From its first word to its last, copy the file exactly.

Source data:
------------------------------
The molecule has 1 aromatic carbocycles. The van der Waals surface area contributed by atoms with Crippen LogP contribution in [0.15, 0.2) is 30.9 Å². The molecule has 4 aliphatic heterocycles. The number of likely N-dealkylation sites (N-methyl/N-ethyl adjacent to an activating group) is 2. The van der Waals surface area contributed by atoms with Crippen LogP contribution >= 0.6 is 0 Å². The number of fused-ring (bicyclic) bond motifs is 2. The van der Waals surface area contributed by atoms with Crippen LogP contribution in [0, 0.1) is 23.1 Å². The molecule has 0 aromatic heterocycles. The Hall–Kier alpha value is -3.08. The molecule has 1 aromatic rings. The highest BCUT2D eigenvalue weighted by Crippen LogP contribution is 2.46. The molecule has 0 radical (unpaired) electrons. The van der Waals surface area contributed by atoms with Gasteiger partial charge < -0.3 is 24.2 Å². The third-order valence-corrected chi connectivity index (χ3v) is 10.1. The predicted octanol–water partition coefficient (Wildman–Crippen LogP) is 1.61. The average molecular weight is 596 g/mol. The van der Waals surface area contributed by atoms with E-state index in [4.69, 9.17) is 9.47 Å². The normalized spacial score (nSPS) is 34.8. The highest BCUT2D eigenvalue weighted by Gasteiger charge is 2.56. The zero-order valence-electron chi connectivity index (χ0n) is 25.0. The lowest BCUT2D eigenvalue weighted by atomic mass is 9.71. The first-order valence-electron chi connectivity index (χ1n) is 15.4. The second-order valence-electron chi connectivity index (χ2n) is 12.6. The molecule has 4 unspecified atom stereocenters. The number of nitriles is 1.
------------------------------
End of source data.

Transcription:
The molecule has 1 aromatic carbocycles. The van der Waals surface area contributed by atoms with Crippen LogP contribution in [0.15, 0.2) is 30.9 Å². The molecule has 4 aliphatic heterocycles. The number of likely N-dealkylation sites (N-methyl/N-ethyl adjacent to an activating group) is 2. The van der Waals surface area contributed by atoms with Crippen LogP contribution >= 0.6 is 0 Å². The number of fused-ring (bicyclic) bond motifs is 2. The van der Waals surface area contributed by atoms with Crippen LogP contribution in [0, 0.1) is 23.1 Å². The molecule has 0 aromatic heterocycles. The Hall–Kier alpha value is -3.08. The molecule has 1 aromatic rings. The highest BCUT2D eigenvalue weighted by Crippen LogP contribution is 2.46. The molecule has 0 radical (unpaired) electrons. The van der Waals surface area contributed by atoms with Gasteiger partial charge < -0.3 is 24.2 Å². The third-order valence-corrected chi connectivity index (χ3v) is 10.1. The predicted octanol–water partition coefficient (Wildman–Crippen LogP) is 1.61. The average molecular weight is 596 g/mol. The van der Waals surface area contributed by atoms with E-state index in [4.69, 9.17) is 9.47 Å². The normalized spacial score (nSPS) is 34.8. The highest BCUT2D eigenvalue weighted by Gasteiger charge is 2.56. The zero-order valence-electron chi connectivity index (χ0n) is 25.0. The lowest BCUT2D eigenvalue weighted by atomic mass is 9.71. The first-order valence-electron chi connectivity index (χ1n) is 15.4. The second-order valence-electron chi connectivity index (χ2n) is 12.6. The molecule has 4 unspecified atom stereocenters. The number of nitriles is 1.